Case Studies for Gamification that Will Make You a Believer

Gamification is more than just a modern-day trend or passing fad — it may very well be one of the most important opportunities that you have access to as a marketer today. In fact, there are five core gamification campaigns from recent memory that absolutely tilted the scales in their own special ways. These are campaigns that anyone can learn from, following their strategies and efforts to create impressive results for you and your brands as well.

Hyatt Hotels

In the run up to the 2015 Signature Travel Network trade show, Hyatt partnered with Contest Factory to launch an Instant Win Game that would be promoted during the show’s floor hours. In exchange for their email address, along with sharing their visit on social media, attendees could participate in the game to win prizes that ranged from Hyatt Resort certificates to iPads, GoPros, and beyond.

Those efforts were successful almost instantly — Hyatt experienced so much activity at its booth that they had to open another line and had two full lines of people that stretched across the venue, waiting to play Hyatt’s unique version of the SpinZone Trade Show Edition Instant Win Game.

Game(ification) of Thrones

One gamification campaign was so popular that it even won an award: HBO used this technique to create an unprecedented level of excitement ahead of the season five premiere of their hit show Game of Thrones.

It used a unique hashtag — #CatchDrogon — to essentially ‘catch’ one of the dragons from the show by way of fan Twitter pages. HBO posted certain types of branded promotional content as ‘bait’, which would entice the virtual dragon to come out of hiding. Fans then needed to quickly retweet that message before the dragon flew away. Fans could also use the Giphy Bait Shop to create their own bait to help snare the dragon.

The season five premiere of Game of Thrones was the most popular yet and it’s certain that campaigns like this were a part of that success.

Taco Bell

Fast food giant Taco Bell also recently used gamification to create a huge new level of success, offering a digital board game as an opportunity to hook new customers. Once users finished the game, they were immediately prompted to create a new order online — which itself helps to illustrate how important it is to pair gamification with the right call to action.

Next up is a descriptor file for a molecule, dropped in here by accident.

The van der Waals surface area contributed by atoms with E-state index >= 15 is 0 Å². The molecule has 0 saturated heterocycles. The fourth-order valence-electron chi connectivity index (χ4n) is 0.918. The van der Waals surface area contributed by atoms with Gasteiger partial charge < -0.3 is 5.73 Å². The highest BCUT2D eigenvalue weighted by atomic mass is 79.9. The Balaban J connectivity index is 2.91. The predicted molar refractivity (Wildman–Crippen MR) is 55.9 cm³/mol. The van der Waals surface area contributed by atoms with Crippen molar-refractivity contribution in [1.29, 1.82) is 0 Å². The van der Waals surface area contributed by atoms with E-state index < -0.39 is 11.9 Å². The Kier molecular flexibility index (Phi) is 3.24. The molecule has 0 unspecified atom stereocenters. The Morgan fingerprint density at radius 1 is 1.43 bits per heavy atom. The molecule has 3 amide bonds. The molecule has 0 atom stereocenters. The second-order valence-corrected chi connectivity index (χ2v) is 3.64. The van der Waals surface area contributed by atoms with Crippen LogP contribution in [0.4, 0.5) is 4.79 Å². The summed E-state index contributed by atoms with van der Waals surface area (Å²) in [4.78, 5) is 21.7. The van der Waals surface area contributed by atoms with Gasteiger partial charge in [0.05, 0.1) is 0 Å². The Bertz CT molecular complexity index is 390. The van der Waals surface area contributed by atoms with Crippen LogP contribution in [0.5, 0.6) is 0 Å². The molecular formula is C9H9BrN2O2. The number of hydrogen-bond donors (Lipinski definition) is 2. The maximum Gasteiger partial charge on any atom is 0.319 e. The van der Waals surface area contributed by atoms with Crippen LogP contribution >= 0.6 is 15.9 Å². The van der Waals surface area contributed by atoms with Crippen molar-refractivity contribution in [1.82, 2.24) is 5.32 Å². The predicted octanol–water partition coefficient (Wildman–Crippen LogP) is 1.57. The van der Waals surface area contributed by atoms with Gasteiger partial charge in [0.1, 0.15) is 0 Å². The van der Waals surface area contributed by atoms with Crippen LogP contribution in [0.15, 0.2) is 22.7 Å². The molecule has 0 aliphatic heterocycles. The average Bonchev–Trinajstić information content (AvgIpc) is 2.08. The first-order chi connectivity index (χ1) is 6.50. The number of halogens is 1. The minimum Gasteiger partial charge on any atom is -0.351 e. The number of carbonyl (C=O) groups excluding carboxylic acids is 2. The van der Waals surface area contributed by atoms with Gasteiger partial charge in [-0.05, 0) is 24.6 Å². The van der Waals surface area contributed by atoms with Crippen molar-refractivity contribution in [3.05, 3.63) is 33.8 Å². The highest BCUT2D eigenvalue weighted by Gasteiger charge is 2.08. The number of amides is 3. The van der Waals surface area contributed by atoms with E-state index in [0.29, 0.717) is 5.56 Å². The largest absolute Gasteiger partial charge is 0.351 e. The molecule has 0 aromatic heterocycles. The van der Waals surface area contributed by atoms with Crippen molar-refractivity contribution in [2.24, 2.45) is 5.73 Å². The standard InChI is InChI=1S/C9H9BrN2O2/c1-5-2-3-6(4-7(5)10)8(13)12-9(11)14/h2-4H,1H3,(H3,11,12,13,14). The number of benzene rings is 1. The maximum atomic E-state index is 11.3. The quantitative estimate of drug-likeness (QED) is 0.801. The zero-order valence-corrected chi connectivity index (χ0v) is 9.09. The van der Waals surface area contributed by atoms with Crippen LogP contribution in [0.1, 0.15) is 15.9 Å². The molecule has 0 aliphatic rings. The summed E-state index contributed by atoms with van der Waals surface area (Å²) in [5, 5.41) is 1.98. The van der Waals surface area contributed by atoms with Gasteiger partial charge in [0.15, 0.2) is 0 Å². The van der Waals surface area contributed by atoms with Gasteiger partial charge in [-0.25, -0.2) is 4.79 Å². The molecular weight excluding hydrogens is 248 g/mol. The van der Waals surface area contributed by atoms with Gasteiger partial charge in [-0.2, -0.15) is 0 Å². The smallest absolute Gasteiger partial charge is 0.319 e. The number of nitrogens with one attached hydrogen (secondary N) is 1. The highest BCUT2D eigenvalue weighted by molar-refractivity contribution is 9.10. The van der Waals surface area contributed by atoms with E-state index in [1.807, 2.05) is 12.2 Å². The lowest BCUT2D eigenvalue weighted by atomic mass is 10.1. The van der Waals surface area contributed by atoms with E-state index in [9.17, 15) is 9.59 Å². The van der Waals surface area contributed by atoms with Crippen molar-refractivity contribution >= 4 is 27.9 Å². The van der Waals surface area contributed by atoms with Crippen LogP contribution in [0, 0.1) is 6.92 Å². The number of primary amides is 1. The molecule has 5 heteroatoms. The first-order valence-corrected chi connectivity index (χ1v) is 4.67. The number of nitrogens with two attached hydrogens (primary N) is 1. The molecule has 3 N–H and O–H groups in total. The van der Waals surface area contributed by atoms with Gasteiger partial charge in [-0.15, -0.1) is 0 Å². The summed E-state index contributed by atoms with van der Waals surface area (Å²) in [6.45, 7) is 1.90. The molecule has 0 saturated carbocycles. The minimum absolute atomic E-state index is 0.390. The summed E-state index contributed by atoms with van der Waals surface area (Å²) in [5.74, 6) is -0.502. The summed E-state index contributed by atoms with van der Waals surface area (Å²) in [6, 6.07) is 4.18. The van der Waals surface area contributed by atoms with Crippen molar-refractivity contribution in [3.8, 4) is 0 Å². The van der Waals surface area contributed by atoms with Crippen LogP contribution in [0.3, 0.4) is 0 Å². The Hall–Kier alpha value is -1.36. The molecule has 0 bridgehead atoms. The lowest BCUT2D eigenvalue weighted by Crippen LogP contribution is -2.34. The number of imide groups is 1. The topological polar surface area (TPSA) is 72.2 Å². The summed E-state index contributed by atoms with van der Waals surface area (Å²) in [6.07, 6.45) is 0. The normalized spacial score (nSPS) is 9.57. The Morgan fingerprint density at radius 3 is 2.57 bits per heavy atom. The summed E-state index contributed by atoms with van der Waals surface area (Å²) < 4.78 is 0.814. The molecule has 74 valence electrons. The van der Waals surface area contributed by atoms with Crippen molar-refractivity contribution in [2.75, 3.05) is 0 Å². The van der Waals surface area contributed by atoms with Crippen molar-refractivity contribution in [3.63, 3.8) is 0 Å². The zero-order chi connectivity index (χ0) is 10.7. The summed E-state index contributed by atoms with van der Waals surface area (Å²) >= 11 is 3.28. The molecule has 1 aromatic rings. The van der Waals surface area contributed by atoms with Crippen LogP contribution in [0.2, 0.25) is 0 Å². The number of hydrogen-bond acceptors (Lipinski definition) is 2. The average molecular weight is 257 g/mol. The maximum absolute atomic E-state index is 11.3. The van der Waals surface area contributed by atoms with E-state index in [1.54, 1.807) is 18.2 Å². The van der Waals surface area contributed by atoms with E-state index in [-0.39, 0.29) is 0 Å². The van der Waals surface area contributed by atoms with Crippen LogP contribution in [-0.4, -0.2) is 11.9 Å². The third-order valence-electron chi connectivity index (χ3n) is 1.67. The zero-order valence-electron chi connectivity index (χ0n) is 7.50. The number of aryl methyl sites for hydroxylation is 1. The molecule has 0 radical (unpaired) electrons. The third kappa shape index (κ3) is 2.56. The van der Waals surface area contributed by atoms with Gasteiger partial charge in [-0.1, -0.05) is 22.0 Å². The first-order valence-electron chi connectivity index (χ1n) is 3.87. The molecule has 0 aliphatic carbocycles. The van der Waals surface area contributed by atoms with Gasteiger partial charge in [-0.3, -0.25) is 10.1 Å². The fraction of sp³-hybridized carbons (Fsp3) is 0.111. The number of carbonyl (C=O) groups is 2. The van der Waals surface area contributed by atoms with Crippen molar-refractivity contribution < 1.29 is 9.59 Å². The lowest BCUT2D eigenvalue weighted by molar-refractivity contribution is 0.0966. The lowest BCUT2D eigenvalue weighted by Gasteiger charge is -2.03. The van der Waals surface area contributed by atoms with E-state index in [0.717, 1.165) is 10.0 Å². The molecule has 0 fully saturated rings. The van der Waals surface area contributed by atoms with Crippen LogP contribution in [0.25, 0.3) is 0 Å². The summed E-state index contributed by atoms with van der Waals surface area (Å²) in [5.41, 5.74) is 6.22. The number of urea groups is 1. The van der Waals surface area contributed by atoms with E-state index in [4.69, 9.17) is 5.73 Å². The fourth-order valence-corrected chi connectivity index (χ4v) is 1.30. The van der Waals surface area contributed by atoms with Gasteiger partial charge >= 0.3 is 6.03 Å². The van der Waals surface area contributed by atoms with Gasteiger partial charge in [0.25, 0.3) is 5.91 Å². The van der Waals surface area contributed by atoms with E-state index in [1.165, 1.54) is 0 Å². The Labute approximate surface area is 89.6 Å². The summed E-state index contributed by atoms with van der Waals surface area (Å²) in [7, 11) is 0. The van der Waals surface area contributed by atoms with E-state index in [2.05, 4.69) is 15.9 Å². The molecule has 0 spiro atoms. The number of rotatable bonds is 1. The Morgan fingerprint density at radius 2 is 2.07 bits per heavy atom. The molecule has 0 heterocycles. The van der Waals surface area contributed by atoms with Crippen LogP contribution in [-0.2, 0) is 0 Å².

Papa John’s

In the United Kingdom, Papa John’s Pizza ran a similar campaign that began simply with having subscribers choose their favorite soccer teams. Whenever their teams scored at least two goals, users would get a 50% off discount code for their next order. Not only is this a splendid example of how to tie gamification in with your user’s own interests (those that go beyond what your brand represents), but it’s also a perfect illustration of just how effective passive gamification can really be.

The 2016 Hillary Clinton App

Yes, it’s true that maybe this isn’t the best example to use in terms of illustrating how gamification can increase your chances of success in the most literal sense — but it’s still impressive enough that it warrants a mention. During her 2016 presidential campaign, Hillary Clinton released an app that was essentially a series of games to increase engagement with her campaign.

Users began using the app with an empty virtual office that they could furnish by completing tasks and earning stars. By volunteering, sharing news, information, and more, they got to design their own virtual campaign headquarters. People who earned enough stars could also redeem them for physical prizes — like memorabilia signed by Clinton herself.

All these examples go a long way towards proving that gamification can be used to profound effect in nearly every environment — from traditional marketing to campaigning for presidential elections and everything in between. At this point, it’s clear that gamification is more than just a $91 billion industry: it’s an opportunity you

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